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Protein improves body composition in women without exercise

Posted Feb 24 2011 2:41pm

Earlier this month I wrote a blog about a study which found that supplementation with protein (whey protein) and the amino acid leucine resulted in increased muscle mass and muscle strength over an 8-week period. I was particularly interested in this because I sometimes recommend whey protein supplementation to individuals looking to maximise muscle gains to be had from resistance exercise.

I came across another study recently that suggests that protein has power to improve body composition in other ways too [1].

In this study, normal weight women (average age 25) were assessed for a number of parameters including the rate at which the burn fat during exercise, body mass, and body fat.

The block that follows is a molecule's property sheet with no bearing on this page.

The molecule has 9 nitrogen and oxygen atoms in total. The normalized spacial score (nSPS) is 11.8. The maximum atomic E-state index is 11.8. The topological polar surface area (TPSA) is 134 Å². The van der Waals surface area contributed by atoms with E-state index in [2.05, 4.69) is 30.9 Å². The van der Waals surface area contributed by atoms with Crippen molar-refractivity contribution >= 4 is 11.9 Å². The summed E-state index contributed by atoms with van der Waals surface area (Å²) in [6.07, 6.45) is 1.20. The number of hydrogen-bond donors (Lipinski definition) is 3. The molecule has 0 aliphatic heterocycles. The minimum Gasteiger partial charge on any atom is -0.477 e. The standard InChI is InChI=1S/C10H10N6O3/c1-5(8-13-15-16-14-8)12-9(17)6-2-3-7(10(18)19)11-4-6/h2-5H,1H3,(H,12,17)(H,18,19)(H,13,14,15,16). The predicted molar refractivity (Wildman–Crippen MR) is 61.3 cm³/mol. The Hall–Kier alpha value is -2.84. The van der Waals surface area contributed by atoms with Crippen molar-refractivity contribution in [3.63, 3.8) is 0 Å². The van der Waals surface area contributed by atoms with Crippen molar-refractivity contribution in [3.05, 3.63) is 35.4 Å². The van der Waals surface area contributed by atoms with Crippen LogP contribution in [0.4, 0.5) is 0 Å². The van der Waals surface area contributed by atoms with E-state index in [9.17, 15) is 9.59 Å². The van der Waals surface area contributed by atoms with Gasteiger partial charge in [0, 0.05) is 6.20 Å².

Over the next 3 months, half the study participants had about 480 calories of their normal diet substituted for a protein rich supplement each day. The other half made the same substitution, but with supplements rich in carbohydrate and fat.

At the end of the study period, all of the women were reassessed.

Compared to the women substituting with carbohydrate and fat, those substituting with protein saw:

  • Enhanced fat metabolism during exercise
  • Enhanced fat free mass (weight of body from tissue other than fat such as muscle)
  • Reduced fat mass
  • Reduced body fat percentage

In other words, by replacing some of their usual diet with protein-rich foodstuffs, these women saw improvements in their body composition with (and this is important), no additional exercise. And no conscious restriction of calories either. Sounds like a plan.

References:

1. Soenen S, et al. Protein intake induced an increase in exercise stimulated fat oxidation during stable body weight. Physiol Behav. 2010;101(5):770-4

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